Two Men and a Baby

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During the 2008 Super Bowl, sometime between when the Patriots were ahead and the Giants' David Tyree making that jaw-dropping helmet catch, about 100 million people watched a baby puke on TV.

The commercial was for E*Trade and it was one of the first by Grey, NY's newest CCO Tor Myhren since he landed at the agency from Leo Burnett, Detroit the previous fall. The campaign's third spot, Baby Mobile Coming Soon is once again directed by Randy Krallman and keeps the humor bar set high. But while E*Trade's business has grown by leaps and bounds since the Super Bowl and the talking baby has been getting millions of online views, including the requisite parodies that now mark a spot's popularity, what Myhren's still really excited about is the collaborative creative process behind it all.

We spoke with Myhren about what makes this campaign unique and why he sees it as an example of a creative work model of the future.

E*Trade has a history of some funny ads – the monkey, for example – but what makes the talking baby so popular?
I don't think the idea itself is a particularly new one, I think the way it was executed was what always surprises people. So while it's certainly not the first talking baby in the history of advertising, but like anything, it's the tone of voice, the words he's saying and the overall tone that feeds it's popularity.

I've heard there were no scripts and a lot of adlibbing involved. What was the process behind these spots?
It's a unique thing in the world of advertising. Originally, we did have a script for the puking baby spot. When we were shooting the baby for it and all these voice-over guys were coming in, meanwhile I had spent the last two weeks with the director Randy Krallman. And after seeing all these people for the voice, I thought, 'Oh god, this is going to suck.' So I turned to Randy and said, 'You have to be the voice!' Because if you talk to Randy you know he has this cool, laid-back voice and his dialogue is just hilarious.

From that point Randy and I would just go on Garage Band and record a bunch of voice-overs to a bunch of different cuts of the baby, and there was a lot of back and forth until we got to a place where we thought the script was where we wanted it. It was all just adlibbing between the two of us. So we brought it in to the client and that was a bit shocking because there was only one word in it that matched the original script. And that one word was E*Trade. But the minute they saw it they thought it was so much better. That made the process for the second and third spots that much better, so we'd just hang out after each shoot and bounce back for a couple weeks until we came up with something we thought was funny.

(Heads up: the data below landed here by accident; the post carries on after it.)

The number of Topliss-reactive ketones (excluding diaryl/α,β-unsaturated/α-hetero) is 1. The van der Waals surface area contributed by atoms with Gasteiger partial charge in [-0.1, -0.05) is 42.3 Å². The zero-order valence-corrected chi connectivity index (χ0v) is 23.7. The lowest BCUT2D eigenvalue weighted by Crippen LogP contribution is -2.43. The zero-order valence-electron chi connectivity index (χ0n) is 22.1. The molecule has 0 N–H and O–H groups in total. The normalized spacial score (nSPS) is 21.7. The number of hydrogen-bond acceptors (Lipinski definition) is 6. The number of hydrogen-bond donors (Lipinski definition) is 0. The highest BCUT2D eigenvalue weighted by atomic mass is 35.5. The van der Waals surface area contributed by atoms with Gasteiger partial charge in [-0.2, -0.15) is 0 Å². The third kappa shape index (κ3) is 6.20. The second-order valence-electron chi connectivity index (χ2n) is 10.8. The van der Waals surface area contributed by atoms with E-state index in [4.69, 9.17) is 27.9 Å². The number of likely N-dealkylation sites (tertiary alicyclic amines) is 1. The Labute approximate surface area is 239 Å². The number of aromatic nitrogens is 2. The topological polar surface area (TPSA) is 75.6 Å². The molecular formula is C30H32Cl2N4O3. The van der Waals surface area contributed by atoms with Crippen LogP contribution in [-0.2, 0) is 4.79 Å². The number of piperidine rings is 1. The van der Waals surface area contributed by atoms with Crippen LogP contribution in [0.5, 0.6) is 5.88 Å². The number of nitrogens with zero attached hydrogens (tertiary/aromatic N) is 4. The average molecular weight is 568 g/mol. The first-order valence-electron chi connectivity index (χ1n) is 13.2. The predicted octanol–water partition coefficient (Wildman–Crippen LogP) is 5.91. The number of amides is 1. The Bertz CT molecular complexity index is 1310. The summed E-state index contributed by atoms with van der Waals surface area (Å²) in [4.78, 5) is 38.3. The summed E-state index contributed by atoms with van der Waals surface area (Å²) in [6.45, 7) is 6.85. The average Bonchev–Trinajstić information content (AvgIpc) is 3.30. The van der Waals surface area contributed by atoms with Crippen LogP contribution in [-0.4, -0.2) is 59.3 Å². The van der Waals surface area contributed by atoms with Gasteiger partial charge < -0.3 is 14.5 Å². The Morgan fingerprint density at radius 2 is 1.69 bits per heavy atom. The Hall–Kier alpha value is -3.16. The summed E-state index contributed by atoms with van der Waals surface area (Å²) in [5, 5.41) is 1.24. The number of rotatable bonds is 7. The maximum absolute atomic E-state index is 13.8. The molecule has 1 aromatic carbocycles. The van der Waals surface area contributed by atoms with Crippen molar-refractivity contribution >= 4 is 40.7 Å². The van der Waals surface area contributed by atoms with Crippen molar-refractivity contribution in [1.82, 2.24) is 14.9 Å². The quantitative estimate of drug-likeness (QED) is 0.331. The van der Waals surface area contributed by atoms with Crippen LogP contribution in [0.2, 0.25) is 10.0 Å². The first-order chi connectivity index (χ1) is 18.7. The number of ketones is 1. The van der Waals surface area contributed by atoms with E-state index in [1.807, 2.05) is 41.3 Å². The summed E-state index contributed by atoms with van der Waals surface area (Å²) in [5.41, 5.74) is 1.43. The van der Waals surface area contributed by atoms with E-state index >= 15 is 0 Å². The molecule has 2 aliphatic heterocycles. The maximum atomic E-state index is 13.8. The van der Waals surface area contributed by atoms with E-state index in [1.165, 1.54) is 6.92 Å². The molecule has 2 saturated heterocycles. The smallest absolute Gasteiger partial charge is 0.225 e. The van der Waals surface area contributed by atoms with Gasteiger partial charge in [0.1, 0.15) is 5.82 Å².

Randy Krallman (middle)
Randy Krallman (middle)
Were you surprised at all that the client so readily accepted this working model?
It's so unique, for a client to really embrace a director and not mind that's he's going to help write these things and he's going to be the voice-over talent. But they did. And I think it was also great how our agency and Smuggler embraced how much time Randy was going to give to the campaign, because he didn't have to. Even in the creative process, we'd write ten scripts then I'd talk to Randy and go over a few scenarios and then we'd just go back and forth for a couple weeks. And it wasn't writing anything down, it was all on Garage Band because something like this can look funny on paper and be anything but on camera.

But in terms of the client, we had to make sure the spot was funny and also hit on specific things for them. So as random as the spots are, they're actually crystal clear – one is about trading online, the other is about saving money and the third is about the mobile service.

Tor Myhren
Tor Myhren
Is this sort of agility in adapting a work model to fit the project something you can take and institute on other projects?
Absolutely. I don't know if this is a perfect model for every campaign but, and this is a bit heady, but there is kind of curator-versus-creator thing going on and I think agencies, though clearly looked upon to create, are increasingly called on to curate and find the best people for specific projects. The landscape is so broad now that I don't think any agency can be an expert on everything. This is just an example where Randy is just a hilarious guy and we needed him to make them look and sound as funny as they are. I think production companies have been very willing and eager to work with agencies like this for a while, in allowing their directors to get more involved in projects, but I think agencies have been a little shy about it, for whatever reason. As we move forward, there's great talent in production companies and our other partners and it would be foolish not to tap into that. Because when you do that and work together in a good partnership, the work is just better for it.

What's next for Baby?
The fourth spot is in the works and should be out in the next couple of months. The only thing I can say right now is that he may have a friend.
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